India's powerbrokers make boisterous lot

Published on Apr 10, 2004 08:55 PM IST

The powerbrokers in India mirror the diversity of the 675 million people eligible to vote this month in the world's largest elections.

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PTI | ByAgence France-Presse, New Delhi

A former cartoonist who advocates Hindu suicide squads, a self-professed Messiah to the poor proud that his wife can't read, and a cinema heroine whose supporters maim their faces in her honour.

The powerbrokers in India mirror the diversity of the 675 million people eligible to vote this month in the world's largest elections.

No Indian government can survive without building broad coalitions, putting more power in the hands of local bigwigs whose skill at securing concessions -- and propensity for outrageous statements -- win them fanatical followings.

In Bombay, the seat of India's top companies and movie stars, the most influential figure has never run for office, preferring to smoke cigars in his salon, clad in his trademark maroon pyjamas and black-rimmed spectacles.

Slender with a mop of ink-black hair, Bal Thackeray, 77, holds the whip over an "army" known as Shiv Sena. Its activities range from running ambulances for the needy to smashing up greeting card shops each Valentine's Day to protest the holiday's Christian origin.

Thackeray made his name drawing cartoons lampooning the migrants who had made Bombay their home. But he later found a more effective rallying cry than regionalism: Muslim-bashing.

In a 1984 speech at a Bombay park, Thackeray described Muslims as a "cancer" in India. And cancer, he noted ominously, cannot be cured.

Shiv Sena activists were accused of stoking Muslim-Hindu riots in 1993 that killed hundreds. In 2002, deploring attacks by Islamic militants, he told Hindus that "terrorists should be born among you too" in the form of suicide squads.

Despite his love of shocking polite company, Thackeray's plush home remains a must-stop for aspiring politicians. Shiv Sena rules the Bombay municipality and contributed a crucial 15 MPs to Prime Minister Atal Behari Vajpayee's incumbent government.

On the opposite side of the country and political spectrum, Laloo Prasad Yadav, 55, is no less of a loose cannon.

His macho swagger and crude oratory pouring invective on upper-caste Hindus such as Vajpayee have made him the laughing stock of the New Delhi elite -- and earned him a god-like status to the millions of peasants in his state, Bihar.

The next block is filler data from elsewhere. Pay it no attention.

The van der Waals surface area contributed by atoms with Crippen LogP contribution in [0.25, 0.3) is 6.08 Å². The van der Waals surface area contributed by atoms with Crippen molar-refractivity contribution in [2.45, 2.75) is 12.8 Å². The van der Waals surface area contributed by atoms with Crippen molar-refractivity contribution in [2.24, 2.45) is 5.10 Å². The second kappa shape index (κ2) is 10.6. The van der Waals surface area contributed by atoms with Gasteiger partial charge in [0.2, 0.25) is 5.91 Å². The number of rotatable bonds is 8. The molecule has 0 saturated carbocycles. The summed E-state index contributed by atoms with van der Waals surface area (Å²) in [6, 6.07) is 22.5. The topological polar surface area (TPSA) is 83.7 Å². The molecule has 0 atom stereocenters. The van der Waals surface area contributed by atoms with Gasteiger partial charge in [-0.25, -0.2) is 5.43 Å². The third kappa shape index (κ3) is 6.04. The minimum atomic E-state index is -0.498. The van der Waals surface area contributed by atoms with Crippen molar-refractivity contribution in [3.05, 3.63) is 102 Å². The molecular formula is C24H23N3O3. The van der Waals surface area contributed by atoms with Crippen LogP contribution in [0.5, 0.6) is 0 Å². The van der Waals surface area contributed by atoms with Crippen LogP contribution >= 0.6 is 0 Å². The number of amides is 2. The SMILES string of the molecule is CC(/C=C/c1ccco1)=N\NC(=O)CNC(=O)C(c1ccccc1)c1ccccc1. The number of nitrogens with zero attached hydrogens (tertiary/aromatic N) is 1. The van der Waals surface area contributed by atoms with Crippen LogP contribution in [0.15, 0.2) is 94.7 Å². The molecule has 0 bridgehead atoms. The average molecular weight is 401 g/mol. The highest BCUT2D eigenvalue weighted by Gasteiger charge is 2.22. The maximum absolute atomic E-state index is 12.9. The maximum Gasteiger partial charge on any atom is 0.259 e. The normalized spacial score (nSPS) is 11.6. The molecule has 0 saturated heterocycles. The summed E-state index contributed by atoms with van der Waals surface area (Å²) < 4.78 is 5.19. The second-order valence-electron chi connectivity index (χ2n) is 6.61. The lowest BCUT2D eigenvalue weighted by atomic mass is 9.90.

A master of political theatre, Yadav leads rallies wearing only a white loincloth and hoisting a wooden cane -- the symbol of brutality against low castes and a symbolic rejoinder to the trident carried by right-wing Hindu activists.

His professed passion for social justice ran into trouble in 1996 when he was charged for allegedly billing the state millions of dollars for the upkeep of imaginary livestock.

As ever, Yadav rubbished the charges as a conspiracy by the upper castes. He installed as his replacement to lead impoverished Bihar his wife Rabri Devi who, he hastens to stress, is illiterate.

Devi married him when she was 14 and has borne him nine children -- a family size Yadav holds up as a model for the billion-plus country.

With his mass support from low-caste Hindus and the Muslim minority, Yadav, a diehard secularist, has thrown in his electoral lot with the main opposition Congress party.

Asked by India Today magazine if he "dreams" of eventually leading the country, Yadav replied wryly: "I am certain to be the prime minister one day."

But the ardour of Yadav's flock is surpassed by Jayalalitha Jayaram, a one-time celluloid dancing queen who leads the southern state of Tamil Nadu.

When she returned to power in 2001, one of her followers offered his tongue as an offering and another was so happy he chopped off his finger. Jayalalitha chided them and arranged to have their body parts reattached.

It was an unlikely show of humility by Jayalalitha, 56.

When she was arrested for corruption in 1996, police reported seizing from her 24 kilograms (64 pounds) of gold jewellery and more than 10,000 saris.

She is remorseless in her treatment of her critics, jailing opposition lawmakers for months under anti-terrorism laws and sending police to the headquarters of a leading newspaper.

And she knows how to keep power. When federal detectives launched a new corruption inquiry against her in 1999, she pulled her lawmakers out of Vajpayee's coalition. His government promptly collapsed.

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